Bridge document seeks to quell city concerns |

Bridge document seeks to quell city concerns

The Hotel Colorado is reflected in a mirror as vehicles cross the Grand Avenue Bridge in this file photo from last summer.
Christopher Mullen / Post Independent |

Concerns expressed by Glenwood Springs officials about what they felt was a lack of detail contained in the Grand Avenue bridge environmental assessment were addressed with the release of the federal decision document this week that clears the way for the project to proceed.

A significant portion of the official “finding of no significant impact,” or FONSI, deals with the roughly 175 comments received late last year during the 60-day public comment period after the project analysis was released for public inspection.

Responses from the Colorado Department of Transportation’s project planning team to those comments are included in a 288-page attachment that accompanies the larger bridge decision document that was formally released Tuesday.

The decision completes the federal environmental assessment (EA) for the bridge project, meaning CDOT can move forward with its plans to replace the 62-year-old state Highway 82 bridge that crosses the Colorado River in downtown Glenwood Springs to Interstate 70.

A full 34 pages are devoted to a wide range of concerns expressed by City Council and city staff related to the two-year-planning effort and certain understandings between the city and CDOT regarding the bridge design and protection of the city’s historic character.

A Dec. 15, 2014, letter to CDOT expressed serious reservations on the part of City Council about the EA, and whether it fully reflected the city’s expectations.

Rest assured, said project officials in their formal response.

“The public, agencies and the city of Glenwood Springs have all provided meaningful input into the project’s purpose and need,” CDOT states, adding that it is “committed to incorporating the aesthetic treatment and urban design elements … that have been, and continue to be, vetted with stakeholders.”

That process will continue as bridge designers work to refine the various architectural and aesthetic treatments “to reflect the materials and architectural style of Glenwood Springs’ small-town character and historic structures.”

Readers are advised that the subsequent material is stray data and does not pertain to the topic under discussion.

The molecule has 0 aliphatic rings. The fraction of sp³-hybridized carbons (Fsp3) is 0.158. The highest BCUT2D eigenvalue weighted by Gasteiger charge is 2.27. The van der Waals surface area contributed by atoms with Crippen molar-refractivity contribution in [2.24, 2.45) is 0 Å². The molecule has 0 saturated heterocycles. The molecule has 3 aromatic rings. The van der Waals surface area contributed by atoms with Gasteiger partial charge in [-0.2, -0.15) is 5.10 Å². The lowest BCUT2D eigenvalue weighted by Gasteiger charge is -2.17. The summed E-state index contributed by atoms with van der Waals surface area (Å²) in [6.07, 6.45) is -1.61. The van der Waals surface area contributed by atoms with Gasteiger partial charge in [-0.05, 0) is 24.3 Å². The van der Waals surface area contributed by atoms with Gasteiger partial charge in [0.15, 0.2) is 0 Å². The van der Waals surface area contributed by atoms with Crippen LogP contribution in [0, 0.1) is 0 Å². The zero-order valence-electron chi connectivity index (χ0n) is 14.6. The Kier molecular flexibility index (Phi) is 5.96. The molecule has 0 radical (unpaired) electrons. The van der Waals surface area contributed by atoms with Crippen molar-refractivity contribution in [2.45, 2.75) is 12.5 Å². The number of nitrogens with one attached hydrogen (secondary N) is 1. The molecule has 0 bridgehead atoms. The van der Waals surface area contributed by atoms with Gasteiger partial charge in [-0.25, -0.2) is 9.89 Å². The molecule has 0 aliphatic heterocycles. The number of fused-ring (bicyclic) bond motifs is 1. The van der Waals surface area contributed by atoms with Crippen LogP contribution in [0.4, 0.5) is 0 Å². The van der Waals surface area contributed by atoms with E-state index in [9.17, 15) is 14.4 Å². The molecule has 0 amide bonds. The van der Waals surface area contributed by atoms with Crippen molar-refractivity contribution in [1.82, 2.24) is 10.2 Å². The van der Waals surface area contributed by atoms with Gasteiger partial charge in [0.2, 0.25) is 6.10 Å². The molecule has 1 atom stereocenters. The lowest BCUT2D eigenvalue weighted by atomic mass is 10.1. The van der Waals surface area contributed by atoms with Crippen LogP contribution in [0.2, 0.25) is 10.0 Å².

Because the EA itself is a “snapshot in time,” according to CDOT, much of that design detail was not included, but is being memorialized in a series of agreements now before the city for consideration. The first of those agreements, related to protecting the historic character of Glenwood Springs with the bridge design, was approved by City Council last month.

CDOT’s response goes on to address, point by point, more than 100 specific questions, concerns and comments posed by the city, all of which are contained in the Federal Highway Administration’s document.

Bridge officials also addressed the numerous comments submitted by other government and business agencies and the scores of citizens who weighed in on the project analysis, both in written comments and at a Nov. 19, 2014, public hearing.

Several of those who commented, including members of the Citizens to Save Grand Avenue who have been opposed to the bridge project, were critical of CDOT for pursuing the new $110 million to $115 million bridge replacement without fully considering options for a bypass that would take Highway 82 off of Grand Avenue.

Specifically, the new bridge does not address the problems associated with large volumes of traffic passing through downtown Glenwood Springs, such as traffic congestion, speeding, pollution and pedestrian conflicts, said several of those who commented.

Responding to a comment by Glenwood resident Ed Rosenberg along those lines, CDOT officials acknowledged, “It is correct that replacing the existing bridge does not solve larger traffic or regional transportation issues, as well as some of the related effects …

“The purpose of this project, as stated in the EA, is to provide a safe, secure and effective multimodal connection from downtown Glenwood Springs to the historic Hot Springs area while addressing structural and functional issues with the aging bridge structure …” CDOT said in its response.

Responding to Carbondale resident Jim Breasted, who also commented at the public hearing, CDOT said: “The issue of a bypass that would address traffic and transportation issues is separate from this project, which addresses deficiencies of the aging bridge.”

CDOT has repeatedly said that the fact the Grand Avenue bridge is being replaced, using Colorado Bridge Enterprise money designated for that purpose, does not preclude a future bypass being studied and possibly built.

The complete decision document is now posted on the Grand Avenue bridge project website. Printed copies are also available for viewing at the CDOT office on Centennial Street, Glenwood Springs City Hall and the Glenwood Springs Public Library.

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